It’s interesting to me to watch a sports film like Friday Night Lights and get a glimpse into a world completely different from my own. In this world, people actually care about sports. We’re not talking about the kind of caring that causes someone to watch a few sports games per season or to know the difference between a quarterback and a point guard or anything relatively minor like that. No, the people who are watching the football games in Friday Night Lights are obsessed to the point where I can only assume there is some kind of chemical imbalance in their heads.
These people are truly, madly, deeply insane about football. And it’s high school football at that! Now, you may be sitting back in your chair thinking I am about to spend my next 1000 words insulting people for, essentially, taking part in an activity that brings them joy, but I’m not going to do that. I actually feel an odd sort of kinship with these small-towners. The kinship isn’t due to the fact that they go mental over the athletic abilities of 17-year-old boys, but because their obsession, from an outsider’s perspective, looks completely insane.
And that’s something I understand.
While others may have looked at my high school lifestyle and seen a boy who couldn’t stop watching movies until the sun came up and who was so interested in cinematic adventures that he disregarded nearly all human interactions for four years, perhaps the football fanatics of Friday Night Lights would simply identify a youngster with a crippling desire to explore his passion.
So, we make a connection between a man who loses his mind over the events of a football game and my own outbursts regarding a great (or terrible) film. Both are extreme reactions to things that we actually have no control over, and both would probably cause normal people to look at us with confusion and unease. Now, I’ve never actually gotten violent over the events that take place in a film (unlike one of the fathers in Friday Night Lights), but there have been times when my screams could probably have been heard by neighbors in an adjacent state.
I don’t remember the exact day when I first watched Riki Oh: The Story of Ricky, but I will never forget the feeling. It was joy; it was pure, unadulterated joy and it shot through my body and sprang out of my fingers and had me on my feet punching invisible warriors and high-kicking imaginary enemies. After only one viewing, the movie instantly shot to the top of my “favorite movies of all-time” list. (Years later it ended up being replaced in the top spot by Princess Mononoke.)
Riki Oh isn’t an especially great film in any respect; in fact, it’s a downright terrible movie. But it knows it is terrible and it showers itself in buckets of fake gore, some truly bizarre situations, and a total willingness to be one of the most insane films of all time. It’s the kind of movie that inspires fierce declarations of love or hate, but (thankfully) most of the people who sit down to watch a terrible movie like Riki Oh know what they are about to see and appreciate it for its eccentricities.
If I have some kind of strong emotional (and audible) reaction to a film, it is almost always a positive. These days, I don’t bother watching any movie without already knowing how it has been critically received. There just aren’t enough hours in the day to watch all of the brilliant movies in the world, so I don’t want to waste a second watching something that I know will be only mediocre.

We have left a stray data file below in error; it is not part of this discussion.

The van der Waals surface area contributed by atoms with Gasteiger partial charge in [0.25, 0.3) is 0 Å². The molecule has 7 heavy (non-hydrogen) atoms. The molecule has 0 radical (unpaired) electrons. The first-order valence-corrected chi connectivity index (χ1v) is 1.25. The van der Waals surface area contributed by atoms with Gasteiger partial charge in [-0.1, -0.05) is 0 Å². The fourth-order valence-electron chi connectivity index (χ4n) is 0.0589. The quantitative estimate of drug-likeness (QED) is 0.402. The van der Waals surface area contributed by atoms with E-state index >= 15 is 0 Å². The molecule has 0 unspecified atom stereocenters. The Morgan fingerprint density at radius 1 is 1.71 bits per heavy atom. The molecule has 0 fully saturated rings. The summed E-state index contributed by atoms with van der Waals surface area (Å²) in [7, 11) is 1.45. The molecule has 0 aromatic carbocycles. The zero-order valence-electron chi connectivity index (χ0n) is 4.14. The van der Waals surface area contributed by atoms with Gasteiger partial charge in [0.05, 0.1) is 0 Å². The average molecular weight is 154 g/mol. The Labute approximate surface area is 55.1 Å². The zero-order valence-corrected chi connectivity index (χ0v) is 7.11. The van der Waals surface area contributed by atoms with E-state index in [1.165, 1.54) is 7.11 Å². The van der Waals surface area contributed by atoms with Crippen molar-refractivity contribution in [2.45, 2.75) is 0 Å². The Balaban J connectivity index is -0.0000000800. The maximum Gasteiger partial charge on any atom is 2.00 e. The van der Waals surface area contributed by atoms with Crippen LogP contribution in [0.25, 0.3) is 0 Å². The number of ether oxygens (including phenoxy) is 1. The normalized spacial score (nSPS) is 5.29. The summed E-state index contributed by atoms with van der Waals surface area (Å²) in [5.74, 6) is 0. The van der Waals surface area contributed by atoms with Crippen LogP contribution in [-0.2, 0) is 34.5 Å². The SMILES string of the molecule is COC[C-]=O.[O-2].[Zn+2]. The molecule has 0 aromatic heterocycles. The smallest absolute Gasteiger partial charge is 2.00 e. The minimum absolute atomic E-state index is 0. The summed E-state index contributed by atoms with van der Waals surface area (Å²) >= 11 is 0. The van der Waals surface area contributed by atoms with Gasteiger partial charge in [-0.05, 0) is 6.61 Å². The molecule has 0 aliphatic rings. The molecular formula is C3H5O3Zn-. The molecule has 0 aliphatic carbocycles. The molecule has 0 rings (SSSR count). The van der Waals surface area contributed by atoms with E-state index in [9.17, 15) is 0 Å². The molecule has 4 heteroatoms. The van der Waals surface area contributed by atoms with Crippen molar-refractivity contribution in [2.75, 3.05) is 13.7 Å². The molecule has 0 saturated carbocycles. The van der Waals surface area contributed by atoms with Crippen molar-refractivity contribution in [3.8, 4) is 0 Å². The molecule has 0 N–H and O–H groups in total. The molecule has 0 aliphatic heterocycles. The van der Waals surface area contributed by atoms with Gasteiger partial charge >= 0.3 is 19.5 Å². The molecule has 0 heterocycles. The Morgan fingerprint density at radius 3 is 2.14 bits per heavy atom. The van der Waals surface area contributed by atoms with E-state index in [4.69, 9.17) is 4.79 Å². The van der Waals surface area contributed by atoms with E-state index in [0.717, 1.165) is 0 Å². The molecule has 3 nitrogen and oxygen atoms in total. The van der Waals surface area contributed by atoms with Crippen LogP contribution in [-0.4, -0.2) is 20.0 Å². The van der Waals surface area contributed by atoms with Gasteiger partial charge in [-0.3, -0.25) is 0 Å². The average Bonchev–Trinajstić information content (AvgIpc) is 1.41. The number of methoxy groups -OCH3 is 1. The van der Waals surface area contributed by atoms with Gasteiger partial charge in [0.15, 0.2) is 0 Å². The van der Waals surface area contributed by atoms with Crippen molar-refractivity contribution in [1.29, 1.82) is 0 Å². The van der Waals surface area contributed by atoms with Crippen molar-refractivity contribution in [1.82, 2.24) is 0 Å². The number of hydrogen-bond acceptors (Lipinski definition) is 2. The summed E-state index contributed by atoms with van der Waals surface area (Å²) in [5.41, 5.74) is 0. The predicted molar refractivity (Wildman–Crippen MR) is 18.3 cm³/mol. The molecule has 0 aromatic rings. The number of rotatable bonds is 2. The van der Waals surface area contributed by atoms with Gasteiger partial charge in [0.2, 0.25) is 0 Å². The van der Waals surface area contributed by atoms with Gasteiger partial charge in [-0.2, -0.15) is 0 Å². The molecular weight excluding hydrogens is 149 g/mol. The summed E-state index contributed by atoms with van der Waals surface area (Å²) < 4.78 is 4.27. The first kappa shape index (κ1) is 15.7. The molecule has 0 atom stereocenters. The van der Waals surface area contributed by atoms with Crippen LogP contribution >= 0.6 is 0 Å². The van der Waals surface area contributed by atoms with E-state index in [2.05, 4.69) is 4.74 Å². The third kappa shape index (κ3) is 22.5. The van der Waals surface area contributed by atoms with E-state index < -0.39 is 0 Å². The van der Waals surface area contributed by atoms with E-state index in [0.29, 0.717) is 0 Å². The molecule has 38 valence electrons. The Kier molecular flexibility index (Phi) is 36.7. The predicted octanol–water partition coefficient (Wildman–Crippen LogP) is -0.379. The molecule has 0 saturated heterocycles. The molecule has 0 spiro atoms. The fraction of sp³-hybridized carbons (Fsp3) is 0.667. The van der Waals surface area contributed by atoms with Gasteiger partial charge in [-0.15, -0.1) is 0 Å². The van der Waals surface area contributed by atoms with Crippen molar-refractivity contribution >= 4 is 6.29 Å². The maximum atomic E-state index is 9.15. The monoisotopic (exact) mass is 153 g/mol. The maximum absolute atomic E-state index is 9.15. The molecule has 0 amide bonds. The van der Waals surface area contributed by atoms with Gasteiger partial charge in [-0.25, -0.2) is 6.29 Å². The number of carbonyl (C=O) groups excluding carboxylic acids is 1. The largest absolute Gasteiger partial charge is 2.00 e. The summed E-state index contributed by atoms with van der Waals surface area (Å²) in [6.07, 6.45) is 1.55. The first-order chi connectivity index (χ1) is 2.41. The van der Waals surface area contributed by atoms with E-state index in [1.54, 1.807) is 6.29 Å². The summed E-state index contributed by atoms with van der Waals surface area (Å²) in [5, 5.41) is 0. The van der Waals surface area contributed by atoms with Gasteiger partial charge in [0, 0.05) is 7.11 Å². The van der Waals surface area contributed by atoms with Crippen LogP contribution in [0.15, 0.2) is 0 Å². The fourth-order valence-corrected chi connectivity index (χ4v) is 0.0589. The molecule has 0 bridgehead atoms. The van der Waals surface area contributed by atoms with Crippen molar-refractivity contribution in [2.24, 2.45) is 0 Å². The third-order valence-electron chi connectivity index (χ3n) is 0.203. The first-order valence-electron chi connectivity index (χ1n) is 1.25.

That being said, the closest I recently came to being emotionally disappointed in a film was American Hustle. Before you grab your pitchforks and torches and march on my house, let me clarify. I did like American Hustle. It was a perfectly solid film, and it contained all of the right touches and hit all the right spots in order to make it a crowd-pleaser. But due to the immense hype that surrounded the film when it was released and the award shows that it was steamrolling through, I was expecting more. Much more. Upon finishing the film I remember a distinct feeling of disappointment. This is notable because it’s a feeling I have all but eliminated from my mind’s dictionary.
If I do happen to happen to stumble into watching a film I know nothing about, I can never be disappointed because I am simply watching a movie without any expectation of its worth. So when American Hustle stood before me straining under the weight of its award season accolades, I was bitterly let down to realize the story, the characters, the twists, the jokes, and even the “surprise” cameos, were all terribly familiar.
American Hustle is, undoubtedly, a good film, but it is not a great one because the entire episode held the distinct stench of we’ve-been-here-before. I want to be shocked and surprised. I want to see things I had never before imagined. It’s that wonderful inventiveness that elevates a movie from being just good to being great that I found myself wistfully pondering during the course of the film.
The emotions that flooded my body when I first watched Riki Oh, Princess Mononoke, or a hundred other amazing films, were probably evident if anyone happened to be sitting nearby. My flushed face, the low murmurs of “ooo yeah!”, and the fact that my body continues to draw closer and closer to the screen with every passing moment of pleasure (literally on the edge of my seat), usually make my impressions known to those in the immediate vicinity.
It’s around that point that one of my friends will usually punch me in the ribs and oh-so-gently remind me to “shut the fuck up.” And like the obsessed sports fans in Friday Night Lights (or in real life), I’ll quiet down. But then a few more moments will go by, and another brilliant surprise unfolds onscreen, and, damn it all, there I go dancing in the theater aisle again.
Some people just can’t be helped.